Animals and Money: People putting pets first in the recession

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For the last year we've heard some pretty horrific stories about the ways animals are really getting the shaft in the recession. People abandoned dogs in houses to get back at real estate companies. Shelters everywhere are packed as people give up their dogs and cats. But this week the American Kennel Club came out with an unscientific survey showing that dog people are putting their animals first in lean times.

The survey was totally unscientific--just based on a 1,088-person poll on the AKC site. But it was still a bit of cheerful news for animals in the downturn. The question that got all the attention was that 96% would give up fancy coffee for their dog and slightly more would forgo spa treatments. That means only 4% are complete self-absorbed jerks who would favor Starbucks over their dog Sparky. But I'll chalk that up to the crazy quotient that shows up in every survey--like those that say they've seen a UFO or are totally satisfied with President Bush.

Businesses have noticed that because pets are a bigger part of our families than they were a generation ago, we're less inclined to skimp on them during a recession. Earlier this year Wal-Mart announced it was pushing further into pet supplies because pets, like kids, are recession-proof.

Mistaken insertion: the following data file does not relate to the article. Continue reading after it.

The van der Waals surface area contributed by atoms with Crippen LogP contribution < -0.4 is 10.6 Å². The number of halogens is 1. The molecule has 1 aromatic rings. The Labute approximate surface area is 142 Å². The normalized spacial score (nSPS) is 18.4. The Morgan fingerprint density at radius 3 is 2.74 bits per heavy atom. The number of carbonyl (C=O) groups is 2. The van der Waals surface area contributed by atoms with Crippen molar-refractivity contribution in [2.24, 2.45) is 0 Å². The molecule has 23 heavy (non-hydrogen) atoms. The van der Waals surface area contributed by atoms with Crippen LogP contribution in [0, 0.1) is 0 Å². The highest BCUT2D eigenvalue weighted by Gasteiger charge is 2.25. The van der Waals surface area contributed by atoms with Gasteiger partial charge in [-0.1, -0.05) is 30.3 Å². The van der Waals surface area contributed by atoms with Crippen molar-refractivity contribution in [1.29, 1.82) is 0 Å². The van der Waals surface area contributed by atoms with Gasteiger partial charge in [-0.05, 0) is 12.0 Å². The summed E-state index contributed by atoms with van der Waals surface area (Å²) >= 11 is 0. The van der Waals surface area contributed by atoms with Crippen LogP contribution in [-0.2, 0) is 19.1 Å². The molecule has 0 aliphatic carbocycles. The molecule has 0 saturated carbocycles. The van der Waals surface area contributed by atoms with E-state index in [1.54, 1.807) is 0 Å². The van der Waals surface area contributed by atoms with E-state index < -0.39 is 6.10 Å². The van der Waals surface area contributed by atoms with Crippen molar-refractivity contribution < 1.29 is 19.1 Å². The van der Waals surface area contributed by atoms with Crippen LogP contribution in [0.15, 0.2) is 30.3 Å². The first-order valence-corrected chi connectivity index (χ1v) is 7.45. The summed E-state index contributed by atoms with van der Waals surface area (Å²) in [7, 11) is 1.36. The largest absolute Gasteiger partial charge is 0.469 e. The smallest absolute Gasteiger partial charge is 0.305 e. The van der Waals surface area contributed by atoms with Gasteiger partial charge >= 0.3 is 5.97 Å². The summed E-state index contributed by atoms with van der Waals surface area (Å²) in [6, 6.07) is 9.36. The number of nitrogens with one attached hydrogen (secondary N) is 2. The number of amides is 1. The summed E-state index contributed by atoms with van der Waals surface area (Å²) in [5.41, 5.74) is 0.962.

The survey went on to show that people are willing to give up more than their lattes. Roughly two-thirds of us would put ourselves on a ramen noodle diet before skimping on our dog's nutrition. And two-thirds of us would cancel their travel plans if they couldn't afford to board their dogs. Though, that one is a bit odd. Are one-third of purebred people saying they would just leave their dog locked up at home? I don't think so.

In more mundane ways, for the sake of our dogs
  • 97% of us would eat more meals at home
  • 94% cut clothing spending
  • 89% put off home remodeling
  • 88% not spend as much on a new car
  • 72% cancel gym membership (oh, yeah, big sacrifice)
  • 50% cancel cable
  • 30% give up the internet


That's not to say that people aren't cutting back on pet spending. The AKC found that one-third are already buying food in bulk and nearly one half of us have cut back on toys and treats. I think this time around pet people are careful to cut back on things that don't matter to a dog's health. The pet food recall really made that tough for a lot of people. Cheap food is a lot less appealing now. Before the recall, I fed my dog great food when I was doing well and grocery store food when I was not. Now, I'm not taking any chances.

Read other Animals and Money posts by Carol Vinzant

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